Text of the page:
Dodd-Frank Wall Street Reform and Consumer Protection Act

On July 21, 2010 the President of the United States, Barack Obama, signed into law some of the most sweeping legislation with regard to the financial markets since the Great Depression.  The question is, will this be enough? The Dodd-Frank Wall Street Reform and Consumer Protection Act, (“Dodd-Frank Act,”) creates more questions than it answers.

It has been over 70 years since the first set of comprehensive rules known as the Securities Acts of 33 and 34 were established.  According to historian David Kennedy, the Securities Acts have improved economic efficiency by making large amounts of information available to the investing public.[i] Once reforms are put into place they are often met by resistance from the industry, as nobody wants additional compliance burden.  The Dodd-Frank Act is no different in that a number of industry professionals have raised questions about this law.  In addition, the Securities Act of 34 created the Securities and Exchange Commission and the Dodd-Frank Act has created the Consumer Protection Agency.  When the Securities and Exchange Commission was created it was given broad powers to regulate the financial services industry and it is anticipated that the Consumer Protection Agency will also be granted such broad powers to regulate the financial services industry.  After the dust settles on Wall Street, will we look to the Dodd-Frank Act as we do the Securities Acts of 33 and 34?

Over the next several months we will attempt to break down the components that make up the Dodd-Frank Act and provide some real world solutions to the questions that this law will evoke.  For further information regarding H.R. 4173: Dodd-Frank Wall Street Reform and Consumer Protection Act please visit:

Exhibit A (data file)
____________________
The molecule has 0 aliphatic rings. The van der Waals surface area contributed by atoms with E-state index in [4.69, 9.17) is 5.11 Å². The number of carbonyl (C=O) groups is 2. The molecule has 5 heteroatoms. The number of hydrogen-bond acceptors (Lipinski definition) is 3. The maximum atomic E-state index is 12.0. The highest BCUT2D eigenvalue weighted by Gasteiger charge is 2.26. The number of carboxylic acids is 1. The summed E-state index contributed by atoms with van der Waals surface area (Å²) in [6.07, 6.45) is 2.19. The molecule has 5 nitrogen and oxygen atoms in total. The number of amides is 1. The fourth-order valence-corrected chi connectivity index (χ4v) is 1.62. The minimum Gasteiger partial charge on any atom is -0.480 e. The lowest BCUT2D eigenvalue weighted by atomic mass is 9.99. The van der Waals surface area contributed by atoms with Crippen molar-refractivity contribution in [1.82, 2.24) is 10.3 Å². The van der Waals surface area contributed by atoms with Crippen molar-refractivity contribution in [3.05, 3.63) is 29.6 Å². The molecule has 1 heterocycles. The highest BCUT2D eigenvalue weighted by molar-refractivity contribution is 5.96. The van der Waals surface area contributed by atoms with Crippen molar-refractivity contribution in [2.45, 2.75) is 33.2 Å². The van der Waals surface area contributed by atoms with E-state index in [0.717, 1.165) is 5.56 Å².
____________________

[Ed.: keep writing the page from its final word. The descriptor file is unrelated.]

[i] Kennedy, David, Freedom From Fear, Oxford: New York, 1999.

Will the party ever end?

With the national jobless rates hovering around 9.6% some financial firms continue to throw lavish parties for top traders and sales persons amid layoffs.  Fox Business News reported that Bank of America will be slashing up to 5% of its employees in the capital markets division but will be holding a swanky party at 230 Fifth Avenue, a rooftop bar that was rated among one of the best rooftop bars in New York.[i]

It is amazing how some financial service firms will complain about the cost of regulation and continue to party like the financial crisis did not exist.  The financial services sector as a whole must recognize that it can no longer be “business as usual” and that they have the ethical responsibility to ensure adequate systems are in place to protect the individual investor.  In addition, these firms must take the moral high ground and exercise prudence when trying to reward the hard work of one group of individuals while laying off another group of individuals.

[i] Charlie Gasparino & Sital Patel, FOXBusiness, Published September 23, 2010

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